Anastasia Qvist is an outstanding lawyer. My criminal law situation (family violence order) was difficult, complex and Ana's diligence saved me as I was going through the most difficult period of my life. Ana is down to earth, commonsense and she even kept our costs to a minimum. She is a skilled litigator and knows the ins and outs of the ACT Magistrates Court. She dealt skillfully with the DPP and is an excellent negotiator. You will get a fair representation and she genuinely cares about her clients. She has my complete recommendation. The lady goes to bat for her clients.
I would strongly recommend Anastasia to anyone who is seeking legal representation. As a first-time offender who was charged with a Level 2 Drink Driving offence, she walked me through every step of the matter and was very upfront and clear on all aspects of my case. She was always accessible when I needed advice. Her approach and advice were excellent. Under her representation, I received the best possible outcome and managed to avoid a criminal conviction. She was a pleasure to deal with throughout the whole matter.
Anastasia Qvist was very professional and helpful in every step of my matter. I got a very good outcome and I can’t thank you enough for your hard work and the Armstrong Legal team in Canberra. I would highly recommend her!!!
Throughout Angela has been the consummate professional. She maintained a calm, yet strong demeanour remained informative and completely open in her communication and took complete ownership of the situation. We felt confident we finally had an advocate to steer us out of the nightmare we were in, and she did so with great respect and sincerity. I cannot speak more highly of Angela. She has literally rescued our family from what looked very much like a hopeless future.
Words can’t describe how grateful I am to Trudie Cameron being my solicitor and to Andrew Tiedt presenting my case in the court. They both have been very supportive and amazingly professional and effective. I’ve got an absolutely fantastic outcome I couldn’t even dream about.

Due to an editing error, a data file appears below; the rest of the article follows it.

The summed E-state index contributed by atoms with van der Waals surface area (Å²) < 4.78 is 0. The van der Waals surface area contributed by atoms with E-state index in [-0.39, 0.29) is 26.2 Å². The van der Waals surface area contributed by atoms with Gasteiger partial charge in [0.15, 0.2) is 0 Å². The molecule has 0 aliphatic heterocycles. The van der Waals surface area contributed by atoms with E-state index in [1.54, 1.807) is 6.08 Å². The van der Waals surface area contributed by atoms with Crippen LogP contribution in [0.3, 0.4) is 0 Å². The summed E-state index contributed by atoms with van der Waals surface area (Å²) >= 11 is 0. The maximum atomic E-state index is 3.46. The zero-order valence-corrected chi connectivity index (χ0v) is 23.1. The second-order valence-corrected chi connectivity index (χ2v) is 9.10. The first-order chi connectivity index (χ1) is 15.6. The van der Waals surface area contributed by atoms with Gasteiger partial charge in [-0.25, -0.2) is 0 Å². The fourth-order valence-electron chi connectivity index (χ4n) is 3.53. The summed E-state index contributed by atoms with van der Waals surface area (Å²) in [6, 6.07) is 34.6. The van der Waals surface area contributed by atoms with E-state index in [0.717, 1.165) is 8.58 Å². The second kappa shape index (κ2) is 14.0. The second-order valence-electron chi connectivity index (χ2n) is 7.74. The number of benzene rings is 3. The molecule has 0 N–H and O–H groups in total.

Soon after meeting Andrew I knew he was the solicitor I wanted to handle my matter. He immediately sprang into action which brought me stability and hope during a tumultuous time in my life. Andrew was never afraid to give me straight answers to my tough questions which is a true mark of integrity. He is clearly at ease in the court environment and I believe his calm and measured demeanour went a long way to helping me secure the best result from my day in court. I would certainly recommend you approach Andrew if you need assistance.
"Andrew Tiedt was very professional and considerate to personal circumstances and gave sound advice that resulted in the best outcome possible. Highly recommended."
Robbery is a composite offence, as it is both a property offence and a violent offence. A person is guilty of robbery if they use or threaten to use violence immediately before or after stealing property. In Queensland, the offence of robbery is contained in Section 409 of the Criminal Code Act 1899. The Act also contains several other, related offences.